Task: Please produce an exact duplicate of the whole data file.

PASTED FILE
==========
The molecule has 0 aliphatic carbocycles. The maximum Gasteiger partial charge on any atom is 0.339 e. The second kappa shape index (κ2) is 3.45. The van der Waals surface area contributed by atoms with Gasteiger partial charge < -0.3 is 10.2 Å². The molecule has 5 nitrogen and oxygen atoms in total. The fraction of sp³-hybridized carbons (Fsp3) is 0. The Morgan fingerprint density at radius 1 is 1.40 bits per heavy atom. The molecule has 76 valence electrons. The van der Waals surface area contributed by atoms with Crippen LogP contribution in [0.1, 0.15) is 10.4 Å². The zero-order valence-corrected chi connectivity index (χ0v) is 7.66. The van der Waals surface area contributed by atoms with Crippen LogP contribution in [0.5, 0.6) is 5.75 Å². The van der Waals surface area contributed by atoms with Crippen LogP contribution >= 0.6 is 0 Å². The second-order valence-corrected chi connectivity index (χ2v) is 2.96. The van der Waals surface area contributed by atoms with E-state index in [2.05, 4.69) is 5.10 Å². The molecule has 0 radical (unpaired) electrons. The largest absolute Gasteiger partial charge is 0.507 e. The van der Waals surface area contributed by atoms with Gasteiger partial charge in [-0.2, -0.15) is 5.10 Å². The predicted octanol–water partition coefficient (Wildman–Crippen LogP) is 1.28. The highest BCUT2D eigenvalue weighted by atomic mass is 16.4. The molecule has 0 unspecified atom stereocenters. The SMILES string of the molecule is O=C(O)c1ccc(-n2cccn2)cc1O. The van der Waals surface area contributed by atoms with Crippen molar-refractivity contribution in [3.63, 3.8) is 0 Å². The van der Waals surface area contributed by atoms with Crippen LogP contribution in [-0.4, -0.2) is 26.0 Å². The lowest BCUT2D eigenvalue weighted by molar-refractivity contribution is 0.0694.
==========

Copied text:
The molecule has 0 aliphatic carbocycles. The maximum Gasteiger partial charge on any atom is 0.339 e. The second kappa shape index (κ2) is 3.45. The van der Waals surface area contributed by atoms with Gasteiger partial charge < -0.3 is 10.2 Å². The molecule has 5 nitrogen and oxygen atoms in total. The fraction of sp³-hybridized carbons (Fsp3) is 0. The Morgan fingerprint density at radius 1 is 1.40 bits per heavy atom. The molecule has 76 valence electrons. The van der Waals surface area contributed by atoms with Crippen LogP contribution in [0.1, 0.15) is 10.4 Å². The zero-order valence-corrected chi connectivity index (χ0v) is 7.66. The van der Waals surface area contributed by atoms with Crippen LogP contribution in [0.5, 0.6) is 5.75 Å². The van der Waals surface area contributed by atoms with Crippen LogP contribution >= 0.6 is 0 Å². The second-order valence-corrected chi connectivity index (χ2v) is 2.96. The van der Waals surface area contributed by atoms with E-state index in [2.05, 4.69) is 5.10 Å². The molecule has 0 radical (unpaired) electrons. The largest absolute Gasteiger partial charge is 0.507 e. The van der Waals surface area contributed by atoms with Gasteiger partial charge in [-0.2, -0.15) is 5.10 Å². The predicted octanol–water partition coefficient (Wildman–Crippen LogP) is 1.28. The highest BCUT2D eigenvalue weighted by atomic mass is 16.4. The molecule has 0 unspecified atom stereocenters. The SMILES string of the molecule is O=C(O)c1ccc(-n2cccn2)cc1O. The van der Waals surface area contributed by atoms with Crippen molar-refractivity contribution in [3.63, 3.8) is 0 Å². The van der Waals surface area contributed by atoms with Crippen LogP contribution in [-0.4, -0.2) is 26.0 Å². The lowest BCUT2D eigenvalue weighted by molar-refractivity contribution is 0.0694.